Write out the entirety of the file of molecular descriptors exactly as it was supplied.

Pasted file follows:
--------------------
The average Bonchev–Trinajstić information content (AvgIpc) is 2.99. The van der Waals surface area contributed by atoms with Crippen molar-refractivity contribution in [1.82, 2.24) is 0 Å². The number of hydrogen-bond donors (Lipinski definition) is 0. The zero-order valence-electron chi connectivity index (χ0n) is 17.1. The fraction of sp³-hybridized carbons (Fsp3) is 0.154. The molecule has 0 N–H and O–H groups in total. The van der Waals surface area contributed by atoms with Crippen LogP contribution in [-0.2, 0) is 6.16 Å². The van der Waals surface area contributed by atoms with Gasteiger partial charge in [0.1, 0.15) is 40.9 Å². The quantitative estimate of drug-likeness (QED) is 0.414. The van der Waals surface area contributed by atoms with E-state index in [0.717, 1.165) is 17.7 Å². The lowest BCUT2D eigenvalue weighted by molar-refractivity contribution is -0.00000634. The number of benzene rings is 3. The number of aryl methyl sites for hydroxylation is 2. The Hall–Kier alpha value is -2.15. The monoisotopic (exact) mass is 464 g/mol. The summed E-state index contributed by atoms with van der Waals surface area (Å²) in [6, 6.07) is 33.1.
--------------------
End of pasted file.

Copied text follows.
The average Bonchev–Trinajstić information content (AvgIpc) is 2.99. The van der Waals surface area contributed by atoms with Crippen molar-refractivity contribution in [1.82, 2.24) is 0 Å². The number of hydrogen-bond donors (Lipinski definition) is 0. The zero-order valence-electron chi connectivity index (χ0n) is 17.1. The fraction of sp³-hybridized carbons (Fsp3) is 0.154. The molecule has 0 N–H and O–H groups in total. The van der Waals surface area contributed by atoms with Crippen LogP contribution in [-0.2, 0) is 6.16 Å². The van der Waals surface area contributed by atoms with Gasteiger partial charge in [0.1, 0.15) is 40.9 Å². The quantitative estimate of drug-likeness (QED) is 0.414. The van der Waals surface area contributed by atoms with E-state index in [0.717, 1.165) is 17.7 Å². The lowest BCUT2D eigenvalue weighted by molar-refractivity contribution is -0.00000634. The number of benzene rings is 3. The number of aryl methyl sites for hydroxylation is 2. The Hall–Kier alpha value is -2.15. The monoisotopic (exact) mass is 464 g/mol. The summed E-state index contributed by atoms with van der Waals surface area (Å²) in [6, 6.07) is 33.1.